Born and reared in Ghana, Isaac Vodi, arrived in the United States during 1978 and eventually became interested in American roadways, drivers and fatal accidents. The owner of a driver’s education business, Vodi decided to study traffic fatalities systematically. In 2010, he completed a master’s degree project at Strayer University. A Study of Traffic Fatalities in Maryland is a reprint, in book format, of the master’s degree project, apparently verbatim.
The book is a compendium of media reports, statistics, qualitative research language and various statements about lessons learned regarding traffic safety. The primary question Vodi tries to answer is: “how do we make our roadways safer?” The book shifts among the national situation and the statewide situation in Maryland, with a focus on Montgomery County, Maryland, a suburban area of Washington, D.C.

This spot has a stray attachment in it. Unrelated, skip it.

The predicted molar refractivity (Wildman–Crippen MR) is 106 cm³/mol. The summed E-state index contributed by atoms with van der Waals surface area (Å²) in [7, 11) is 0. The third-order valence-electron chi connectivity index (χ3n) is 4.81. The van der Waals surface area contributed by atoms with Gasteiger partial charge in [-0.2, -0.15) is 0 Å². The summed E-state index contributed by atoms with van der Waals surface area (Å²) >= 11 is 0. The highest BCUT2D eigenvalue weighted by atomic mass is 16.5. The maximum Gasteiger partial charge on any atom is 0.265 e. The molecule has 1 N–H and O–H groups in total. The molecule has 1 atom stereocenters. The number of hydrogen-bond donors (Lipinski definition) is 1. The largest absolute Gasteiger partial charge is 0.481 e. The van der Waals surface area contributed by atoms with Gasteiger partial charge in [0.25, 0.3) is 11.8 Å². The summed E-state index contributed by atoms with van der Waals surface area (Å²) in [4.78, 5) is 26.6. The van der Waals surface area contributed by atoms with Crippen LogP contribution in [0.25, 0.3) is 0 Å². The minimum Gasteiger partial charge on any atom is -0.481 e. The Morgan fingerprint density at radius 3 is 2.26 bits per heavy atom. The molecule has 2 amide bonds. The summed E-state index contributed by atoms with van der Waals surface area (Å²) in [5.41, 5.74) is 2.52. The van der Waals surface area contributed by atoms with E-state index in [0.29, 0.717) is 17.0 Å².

Vodi’s findings comport with common sense: that traffic fatalities constitute a problem, and that solutions are available to alleviate the problem. Human error is a far bigger factor in fatalities than mechanical errors, according to Vodi. If drivers, bicyclists and pedestrians obeyed traffic laws, fatalities would almost surely decrease significantly, he believes.
Most student projects at the university level–including master’s degree theses and doctoral dissertations–never become books offered to a general readership. Those that do become books are usually rewritten to appeal to an audience broader than a small graduate faculty committee of readers. There is no indication that Vodi revised his master’s degree project for a general readership. The prose is dry, the pages are filled with grammatical errors and punctuation mistakes, the flow of the text is nearly non-existent.
Because most readers can relate to traffic problems, including fatalities, the book carries potential interest. But a substantial rewriting would be necessary before the book could be recommended beyond Vodi’s faculty committee, friends and relatives.
Also available in hardcover and ebook.